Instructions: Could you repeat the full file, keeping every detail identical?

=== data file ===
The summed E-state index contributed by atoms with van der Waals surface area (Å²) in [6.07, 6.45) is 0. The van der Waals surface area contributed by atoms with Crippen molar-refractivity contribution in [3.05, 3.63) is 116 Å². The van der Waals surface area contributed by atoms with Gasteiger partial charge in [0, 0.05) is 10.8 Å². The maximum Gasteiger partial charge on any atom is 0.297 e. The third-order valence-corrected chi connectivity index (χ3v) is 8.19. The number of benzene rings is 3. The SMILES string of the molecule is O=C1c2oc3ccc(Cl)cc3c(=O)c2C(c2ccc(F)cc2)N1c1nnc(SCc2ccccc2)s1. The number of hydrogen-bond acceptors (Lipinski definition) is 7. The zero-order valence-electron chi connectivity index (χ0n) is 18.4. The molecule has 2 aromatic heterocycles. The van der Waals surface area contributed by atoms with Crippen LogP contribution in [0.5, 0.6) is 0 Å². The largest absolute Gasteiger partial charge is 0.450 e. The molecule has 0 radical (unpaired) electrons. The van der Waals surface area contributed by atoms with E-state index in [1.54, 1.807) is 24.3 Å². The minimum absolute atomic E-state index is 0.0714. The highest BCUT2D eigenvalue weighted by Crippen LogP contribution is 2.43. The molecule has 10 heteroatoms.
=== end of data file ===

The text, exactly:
The summed E-state index contributed by atoms with van der Waals surface area (Å²) in [6.07, 6.45) is 0. The van der Waals surface area contributed by atoms with Crippen molar-refractivity contribution in [3.05, 3.63) is 116 Å². The van der Waals surface area contributed by atoms with Gasteiger partial charge in [0, 0.05) is 10.8 Å². The maximum Gasteiger partial charge on any atom is 0.297 e. The third-order valence-corrected chi connectivity index (χ3v) is 8.19. The number of benzene rings is 3. The SMILES string of the molecule is O=C1c2oc3ccc(Cl)cc3c(=O)c2C(c2ccc(F)cc2)N1c1nnc(SCc2ccccc2)s1. The number of hydrogen-bond acceptors (Lipinski definition) is 7. The zero-order valence-electron chi connectivity index (χ0n) is 18.4. The molecule has 2 aromatic heterocycles. The van der Waals surface area contributed by atoms with Crippen LogP contribution in [0.5, 0.6) is 0 Å². The largest absolute Gasteiger partial charge is 0.450 e. The molecule has 0 radical (unpaired) electrons. The van der Waals surface area contributed by atoms with E-state index in [1.54, 1.807) is 24.3 Å². The minimum absolute atomic E-state index is 0.0714. The highest BCUT2D eigenvalue weighted by Crippen LogP contribution is 2.43. The molecule has 10 heteroatoms.